power generation contracts come into force. The probable cost of excess capacity charges could have been below the World Bank’s current estimate had the government heeded ACEP’s warning in 2015 when we estimated such cost at $360 million. It is therefore important to wean Ghana off this looming catastrophe. In view of this, we recommend that government should be transparent about the review process by
involving all relevant stakeholders to engage on the reform and examine the options.

2. We observe that the signing of Power Purchase Agreements (PPAs) by ECG has not been consistent with power sector planning. We therefore recommend the Ministry of Energy to take steps to regulate the signing of future PPAs. This should include steps to review the process of granting and tenure of PPAs ECG signs.

3. Another important policy promise in the president’s address was the introduction of competitive tendering process in the procurement of additional generation capacity to improve on transparency, ensure value for money and address the problem of unplanned procurement. We urge the government to take steps to link this policy resolve with the immediate passage of the Right to Information Bill to improve public participation in the process.

4. The president also indicated the need to review the Renewable Energy Act. Though this is in the right direction given the huge bureaucratic bottlenecks and discretionary incentives, we want to see urgent steps taken by the Energy Commission to examine renewable options and facilitate investment in baseload options such as biomass, which is acknowledged to provide large employment and reduce Ghana‘s dependence on imported fuel for power generation.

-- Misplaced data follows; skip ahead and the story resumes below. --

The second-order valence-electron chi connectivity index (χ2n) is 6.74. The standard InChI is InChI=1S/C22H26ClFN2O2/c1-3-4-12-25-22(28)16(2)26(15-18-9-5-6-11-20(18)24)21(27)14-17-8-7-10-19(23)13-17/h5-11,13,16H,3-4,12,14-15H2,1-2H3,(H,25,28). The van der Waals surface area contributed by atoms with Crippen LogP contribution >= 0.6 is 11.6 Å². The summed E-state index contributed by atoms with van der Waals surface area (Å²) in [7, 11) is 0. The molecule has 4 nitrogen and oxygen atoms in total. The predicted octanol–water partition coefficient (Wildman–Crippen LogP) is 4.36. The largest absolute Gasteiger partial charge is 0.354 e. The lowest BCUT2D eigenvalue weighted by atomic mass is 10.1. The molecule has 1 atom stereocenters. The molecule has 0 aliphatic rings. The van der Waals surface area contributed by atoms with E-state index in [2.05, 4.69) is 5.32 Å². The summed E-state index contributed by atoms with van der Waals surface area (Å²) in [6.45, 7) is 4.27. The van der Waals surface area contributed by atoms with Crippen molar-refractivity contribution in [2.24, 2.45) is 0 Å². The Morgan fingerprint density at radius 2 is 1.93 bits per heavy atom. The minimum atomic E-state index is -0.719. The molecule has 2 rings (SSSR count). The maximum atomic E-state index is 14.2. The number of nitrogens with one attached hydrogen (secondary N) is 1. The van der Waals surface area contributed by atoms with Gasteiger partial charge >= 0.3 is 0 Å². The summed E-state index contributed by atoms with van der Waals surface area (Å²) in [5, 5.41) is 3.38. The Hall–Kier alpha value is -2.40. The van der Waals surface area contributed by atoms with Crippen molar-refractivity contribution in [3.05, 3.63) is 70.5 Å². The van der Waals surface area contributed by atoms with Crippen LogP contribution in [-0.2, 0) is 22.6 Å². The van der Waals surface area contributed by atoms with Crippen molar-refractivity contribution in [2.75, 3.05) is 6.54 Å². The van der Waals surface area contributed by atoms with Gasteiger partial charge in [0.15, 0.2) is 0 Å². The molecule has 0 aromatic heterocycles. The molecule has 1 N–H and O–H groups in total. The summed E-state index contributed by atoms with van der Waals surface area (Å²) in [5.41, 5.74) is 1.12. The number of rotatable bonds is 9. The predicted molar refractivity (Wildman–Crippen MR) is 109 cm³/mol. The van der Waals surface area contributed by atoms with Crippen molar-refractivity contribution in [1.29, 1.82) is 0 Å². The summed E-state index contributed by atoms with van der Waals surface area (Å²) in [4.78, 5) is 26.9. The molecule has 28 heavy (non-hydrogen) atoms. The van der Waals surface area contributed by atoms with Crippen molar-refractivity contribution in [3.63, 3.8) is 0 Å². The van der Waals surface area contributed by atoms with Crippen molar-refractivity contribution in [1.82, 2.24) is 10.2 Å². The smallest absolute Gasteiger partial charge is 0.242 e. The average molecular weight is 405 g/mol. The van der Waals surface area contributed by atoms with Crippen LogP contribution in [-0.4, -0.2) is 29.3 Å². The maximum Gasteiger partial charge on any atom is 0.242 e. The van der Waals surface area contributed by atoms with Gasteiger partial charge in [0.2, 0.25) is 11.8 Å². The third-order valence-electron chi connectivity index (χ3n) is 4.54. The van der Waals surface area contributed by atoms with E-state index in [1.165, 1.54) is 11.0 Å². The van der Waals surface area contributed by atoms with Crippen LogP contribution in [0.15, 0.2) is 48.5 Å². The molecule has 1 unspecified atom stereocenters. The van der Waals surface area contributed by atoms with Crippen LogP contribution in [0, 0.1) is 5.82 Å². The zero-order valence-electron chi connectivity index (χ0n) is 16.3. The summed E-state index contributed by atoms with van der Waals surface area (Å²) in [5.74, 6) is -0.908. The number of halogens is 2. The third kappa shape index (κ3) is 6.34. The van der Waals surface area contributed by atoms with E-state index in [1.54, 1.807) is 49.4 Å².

5. The President announced plans to list both GRIDCo and VRA on the Ghana Stock Exchange as part of a national electricity masterplan. This is not a position ACEP supports. GRIDCo is a strategic nexus of the power sector with control over the entire transmission system, which is makes it a critical national security infrastructure. Government should continue to control and own GRIDCo 100%. On VRA, our proposal is that government should consolidate all hydro generation under VRA and separate all the thermal plants into a subsidiary of VRA Holding Company. Government can then list the thermal subsidiary on the Ghana Stock Exchange.